Acclaimed actress Fiona Shaw will recreate her performance as the mother of Jesus in the Tony Award nominated production of The Testament Of Mary when it is staged at the Barbican in May 2014.
The Olivier Award-winning performer played the role when the play, adapted by Colm Tóibín from his own Man Booker Prize nominated novel, ran on Broadway earlier this year. The production, as with the novel before it, gives a voice to the Virgin Mary as she attempts to cope with the events leading up to the execution of her son and his death.
Speaking about the production, Shaw, who is directed in the show by long-time collaborator Deborah Warner, said: “It’s a chance in a lifetime to play the Virgin Mary and not in a nativity play! This is a most secular piece where a mother is deserted by her son and she in turn deserts him. The playing of this universal mother-son story has in it the spirit not of religion, but of ordinary life – the loss of a child as he grows and leaves and the self-loathing of not being the mother she wanted to be. Mary’s anger and despair are all new emotions rarely associated with the woman who was washed clean by church history. And of course it is fiction so the truths are of the imagination not of history. I am delighted to play this at the Barbican where London meets the world.”
The run, the only UK performances of the production, was announced as the Barbican revealed its spring/summer 2014 season.
Barbican Artistic Associates Cheek By Jowl return to the venue with two previous popular productions, John Ford’s tale of siblings’ descent into hell ‘Tis Pity She’s A Whore, first staged at the venue in 2012, and Alfred Jarry’s scandalous satire Ubu Roi, which was seen by Barbican audiences earlier this year.
Star of Palme d’Or nominee The Great Beauty and Cannes prize winners Il Divo and Gomorrah, Toni Servillo will direct and star in Eduardo De Filippo’s Inner Voices (Le Voci Di Dento) in March. Set in the aftermath of the Second World War, the plot sees Alberto accuse his neighbours of murder. His actions set a family against each other as suspicions and betrayal take hold.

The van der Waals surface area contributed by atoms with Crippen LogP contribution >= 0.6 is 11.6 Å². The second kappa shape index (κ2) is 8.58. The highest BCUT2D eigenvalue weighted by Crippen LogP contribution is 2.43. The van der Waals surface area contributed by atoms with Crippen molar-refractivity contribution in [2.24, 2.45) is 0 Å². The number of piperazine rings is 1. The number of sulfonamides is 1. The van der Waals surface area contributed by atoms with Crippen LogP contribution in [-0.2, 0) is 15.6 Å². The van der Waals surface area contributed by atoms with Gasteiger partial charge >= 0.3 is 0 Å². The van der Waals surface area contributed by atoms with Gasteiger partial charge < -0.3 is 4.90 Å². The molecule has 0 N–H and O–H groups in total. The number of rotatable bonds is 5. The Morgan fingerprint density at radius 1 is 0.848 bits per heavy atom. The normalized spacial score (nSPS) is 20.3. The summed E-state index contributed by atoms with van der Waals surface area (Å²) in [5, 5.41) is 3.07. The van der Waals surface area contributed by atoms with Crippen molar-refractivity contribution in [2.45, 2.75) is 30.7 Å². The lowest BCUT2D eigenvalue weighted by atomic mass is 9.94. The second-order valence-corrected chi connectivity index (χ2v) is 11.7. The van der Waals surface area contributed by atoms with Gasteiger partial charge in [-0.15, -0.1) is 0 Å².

A trio of shows have also been revealed for the Barbican’s section of the London International Festival of Theatre (LIFT) 2014, playing in June. German company She She Pop bring their dads to the stage to explore the complex dynamics between generations in Testament, Korean American playwright Young Jean Lee delves into the African American experience in satire The Shipment and Russian director Dmitry Krymov uses supersized puppets and dueling pianos in Opus No. 7, a work using beguiling images to depict the oppression of Soviet Jews under Stalin.
Among the other treats on offer at the Barbican next year are multimedia piece Kiss & Cry, which sees hands perform ballet, and the mix of motion-sensing technology and choreography Zero Point, which play as part of digital arts celebration Digital Revolution, alongside musical celebrations of Sir Harrison Birtwhistle’s 80th, Bernard Haitink’s 85th and Nonesuch Records’ 50th birthdays, and the previously announced transfer for the Royal Shakespeare Company’s Henry IV Parts I & II.
The new season of shows will have a tough benchmark to beat as the multi-art venue had its most successful year ever in 2012/13, topping the 1 million visitor mark for the first time ever, an increase of 36% on the previous year.